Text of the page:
House panel approves subpoenas for emails of Ivanka Trump, Jared Kushner

A sharply divided House panel voted Thursday to authorize subpoenas for the White House emails and electronic communications sent on private devices by Ivanka Trump, her husband Jared Kushner and others.

The decision came after a feisty partisan debate that at times touched on the controversy involving former Secretary of State Hillary Clinton’s use of a private email server, as well as earlier — and unrelated — testimony from former special counsel Robert Mueller.

The House Committee on Oversight and Reform voted 23-16 on party lines to authorize subpoenas for the records of “non-career officials at the White House.” They include the president’s daughter Ivanka Trump, Kushner and former chief strategist Steve Bannon.

Legal counsel for Ivanka Trump has said that she quickly took action two years ago, after learning her communications might violate federal guidelines.

Before the vote, members of both parties sparred over what Republicans complained is a “fishing expedition.” Democrats argued they need to uphold the Presidential Records Act and federal guidelines for White House communications.

Several times during the debate, Rep. Elijah Cummings, D-Md., had to gavel the proceedings back to order as lawmakers at times talked over each other.

“Shame on this body,” said Rep. Chip Roy, R-Texas, after criticizing Democrats for not taking on broader issues that he said were more important to Americans.

“We’ve heard from you,” said Rep. Gerry Connolly, D-Va.

“And you’ll continue to hear from me, in defense of this country,” Roy said, as Cummings again intervened.

Rep. Jamie Raskin, D-Md., said the committee needed to be consistent in its protection of White House communications, referring to the “hullabaloo” caused years earlier by the discovery that Clinton had emails on her private server.

“The personal counsel for Jared Kushner and Ivanka Trump confirmed to the committee that Ivanka Trump continues to receive emails related to official business on her personal email account,” Raskin said.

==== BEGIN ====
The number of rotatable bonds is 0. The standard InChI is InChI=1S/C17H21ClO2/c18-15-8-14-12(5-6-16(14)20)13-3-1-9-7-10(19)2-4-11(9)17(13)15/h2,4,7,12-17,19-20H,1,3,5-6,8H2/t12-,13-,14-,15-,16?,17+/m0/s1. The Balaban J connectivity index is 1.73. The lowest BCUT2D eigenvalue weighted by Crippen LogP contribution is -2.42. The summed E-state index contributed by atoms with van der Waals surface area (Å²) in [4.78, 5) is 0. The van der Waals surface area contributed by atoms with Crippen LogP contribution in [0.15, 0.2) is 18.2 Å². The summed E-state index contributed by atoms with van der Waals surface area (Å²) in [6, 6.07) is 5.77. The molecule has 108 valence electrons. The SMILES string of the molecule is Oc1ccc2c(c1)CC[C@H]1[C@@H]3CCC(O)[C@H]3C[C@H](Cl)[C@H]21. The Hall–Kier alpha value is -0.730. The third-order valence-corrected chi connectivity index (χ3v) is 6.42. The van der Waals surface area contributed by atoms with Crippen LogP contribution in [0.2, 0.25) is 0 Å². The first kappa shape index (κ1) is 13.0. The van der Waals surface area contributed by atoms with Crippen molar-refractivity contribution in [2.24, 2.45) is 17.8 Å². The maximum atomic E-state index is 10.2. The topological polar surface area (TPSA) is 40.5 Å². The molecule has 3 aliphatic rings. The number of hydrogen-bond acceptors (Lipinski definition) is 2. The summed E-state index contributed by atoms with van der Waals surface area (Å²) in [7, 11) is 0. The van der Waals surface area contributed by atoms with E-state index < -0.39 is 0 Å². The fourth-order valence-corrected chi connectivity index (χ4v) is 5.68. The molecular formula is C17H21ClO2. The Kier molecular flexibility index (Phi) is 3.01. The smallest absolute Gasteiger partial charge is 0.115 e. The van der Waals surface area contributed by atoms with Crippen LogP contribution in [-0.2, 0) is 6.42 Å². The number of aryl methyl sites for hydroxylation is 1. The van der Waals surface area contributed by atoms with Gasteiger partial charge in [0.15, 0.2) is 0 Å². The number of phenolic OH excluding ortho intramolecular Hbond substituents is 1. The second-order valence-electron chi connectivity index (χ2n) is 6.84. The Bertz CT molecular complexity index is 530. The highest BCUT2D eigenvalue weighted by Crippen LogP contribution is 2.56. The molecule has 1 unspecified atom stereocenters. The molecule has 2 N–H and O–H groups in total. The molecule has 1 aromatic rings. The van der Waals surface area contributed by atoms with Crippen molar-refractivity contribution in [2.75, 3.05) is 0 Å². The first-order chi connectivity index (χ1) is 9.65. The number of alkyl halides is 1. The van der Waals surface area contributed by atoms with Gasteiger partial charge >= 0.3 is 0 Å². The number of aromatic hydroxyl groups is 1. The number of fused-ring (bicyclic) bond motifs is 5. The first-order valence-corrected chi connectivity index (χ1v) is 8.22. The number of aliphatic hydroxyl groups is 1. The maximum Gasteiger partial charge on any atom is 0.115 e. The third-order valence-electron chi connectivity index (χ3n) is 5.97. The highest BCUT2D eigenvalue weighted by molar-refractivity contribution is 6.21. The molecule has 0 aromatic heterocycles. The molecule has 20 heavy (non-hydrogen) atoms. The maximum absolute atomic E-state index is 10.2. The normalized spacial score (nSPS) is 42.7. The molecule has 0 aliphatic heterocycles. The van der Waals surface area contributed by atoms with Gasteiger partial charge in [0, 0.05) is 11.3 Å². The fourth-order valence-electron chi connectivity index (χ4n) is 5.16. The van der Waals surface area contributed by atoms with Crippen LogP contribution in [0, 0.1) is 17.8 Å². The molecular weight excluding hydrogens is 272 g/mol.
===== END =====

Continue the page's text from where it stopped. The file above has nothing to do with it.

But Rep. Jim Jordan, R-Ohio, suggested the situation involving Clinton was more serious, involving tens of thousands of emails that were destroyed. President Donald Trump at one point tweeted a report from a conservative news outlet suggesting that Clinton’s emails had been hacked, which the FBI denied.

“I can’t think of a single reason for this request … aside from wanting to pursue the emails of the president’s daughter and son-in law,” Jordan said, calling it “inappropriate” and an abuse of the committee’s authority.

Kushner, a White House senior adviser, has come under scrutiny for using WhatsApp — an encrypted messaging application — to reach out to foreign contacts.

As lawmakers discussed the matter of subpoenas, the political after effects of Wednesday’s hearings featuring Mueller were still in play.

“Yesterday, right next door, Democrats had Bob Mueller testify,” Jordan said, referring to the nearby hearing room for the House Judiciary Committee. “They were hoping his testimony would help their crazy impeachment plans. Instead, it was a total bust.”

Jordan said Democrats didn’t “waste any time” going after the emails of the president’s family, saying it’s “purely for politics.”

But Democratic members said they are trying to keep the Trump administration accountable.

After presiding over the contentious hearing, Cummings gaveled it to a close.

“And have a good recess,” he said, as lawmakers filed out. After this week, the House will be in recess for the rest of the summer, with lawmakers scheduled to return Sept. 9.

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